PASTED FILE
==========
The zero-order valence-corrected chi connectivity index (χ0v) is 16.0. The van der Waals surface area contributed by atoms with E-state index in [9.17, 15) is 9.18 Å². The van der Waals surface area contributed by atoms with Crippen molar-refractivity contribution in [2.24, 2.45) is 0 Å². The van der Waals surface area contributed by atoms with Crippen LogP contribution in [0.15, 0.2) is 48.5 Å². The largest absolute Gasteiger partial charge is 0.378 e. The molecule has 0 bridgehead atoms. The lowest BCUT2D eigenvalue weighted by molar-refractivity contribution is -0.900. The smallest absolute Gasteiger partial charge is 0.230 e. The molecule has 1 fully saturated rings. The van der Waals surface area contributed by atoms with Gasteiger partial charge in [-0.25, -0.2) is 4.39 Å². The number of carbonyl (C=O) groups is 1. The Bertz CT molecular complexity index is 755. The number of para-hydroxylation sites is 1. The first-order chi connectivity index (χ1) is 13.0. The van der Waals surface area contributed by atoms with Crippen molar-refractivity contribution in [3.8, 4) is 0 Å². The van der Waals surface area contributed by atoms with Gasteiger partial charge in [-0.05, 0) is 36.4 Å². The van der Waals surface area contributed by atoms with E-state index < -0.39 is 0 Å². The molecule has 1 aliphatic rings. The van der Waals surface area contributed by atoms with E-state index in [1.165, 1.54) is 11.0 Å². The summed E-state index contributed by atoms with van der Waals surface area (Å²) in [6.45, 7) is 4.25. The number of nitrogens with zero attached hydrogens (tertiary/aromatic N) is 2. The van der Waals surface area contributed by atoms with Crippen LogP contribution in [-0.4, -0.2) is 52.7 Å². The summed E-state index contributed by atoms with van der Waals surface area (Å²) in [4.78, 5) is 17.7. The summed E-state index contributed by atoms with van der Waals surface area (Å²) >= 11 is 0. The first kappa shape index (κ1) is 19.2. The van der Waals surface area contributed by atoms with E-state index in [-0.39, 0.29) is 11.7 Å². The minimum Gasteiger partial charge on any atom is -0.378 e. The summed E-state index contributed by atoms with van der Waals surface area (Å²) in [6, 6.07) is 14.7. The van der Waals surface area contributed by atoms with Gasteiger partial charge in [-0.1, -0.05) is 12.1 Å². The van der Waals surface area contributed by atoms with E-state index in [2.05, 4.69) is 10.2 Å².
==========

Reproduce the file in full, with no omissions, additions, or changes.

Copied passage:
The zero-order valence-corrected chi connectivity index (χ0v) is 16.0. The van der Waals surface area contributed by atoms with E-state index in [9.17, 15) is 9.18 Å². The van der Waals surface area contributed by atoms with Crippen molar-refractivity contribution in [2.24, 2.45) is 0 Å². The van der Waals surface area contributed by atoms with Crippen LogP contribution in [0.15, 0.2) is 48.5 Å². The largest absolute Gasteiger partial charge is 0.378 e. The molecule has 0 bridgehead atoms. The lowest BCUT2D eigenvalue weighted by molar-refractivity contribution is -0.900. The smallest absolute Gasteiger partial charge is 0.230 e. The molecule has 1 fully saturated rings. The van der Waals surface area contributed by atoms with Gasteiger partial charge in [-0.25, -0.2) is 4.39 Å². The number of carbonyl (C=O) groups is 1. The Bertz CT molecular complexity index is 755. The number of para-hydroxylation sites is 1. The first-order chi connectivity index (χ1) is 13.0. The van der Waals surface area contributed by atoms with Crippen molar-refractivity contribution in [3.8, 4) is 0 Å². The van der Waals surface area contributed by atoms with Gasteiger partial charge in [-0.05, 0) is 36.4 Å². The van der Waals surface area contributed by atoms with E-state index < -0.39 is 0 Å². The molecule has 1 aliphatic rings. The van der Waals surface area contributed by atoms with E-state index in [1.165, 1.54) is 11.0 Å². The summed E-state index contributed by atoms with van der Waals surface area (Å²) in [6.45, 7) is 4.25. The number of nitrogens with zero attached hydrogens (tertiary/aromatic N) is 2. The van der Waals surface area contributed by atoms with Crippen LogP contribution in [-0.4, -0.2) is 52.7 Å². The summed E-state index contributed by atoms with van der Waals surface area (Å²) in [4.78, 5) is 17.7. The summed E-state index contributed by atoms with van der Waals surface area (Å²) >= 11 is 0. The first kappa shape index (κ1) is 19.2. The van der Waals surface area contributed by atoms with E-state index in [-0.39, 0.29) is 11.7 Å². The minimum Gasteiger partial charge on any atom is -0.378 e. The summed E-state index contributed by atoms with van der Waals surface area (Å²) in [6, 6.07) is 14.7. The van der Waals surface area contributed by atoms with Gasteiger partial charge in [-0.1, -0.05) is 12.1 Å². The van der Waals surface area contributed by atoms with E-state index in [2.05, 4.69) is 10.2 Å².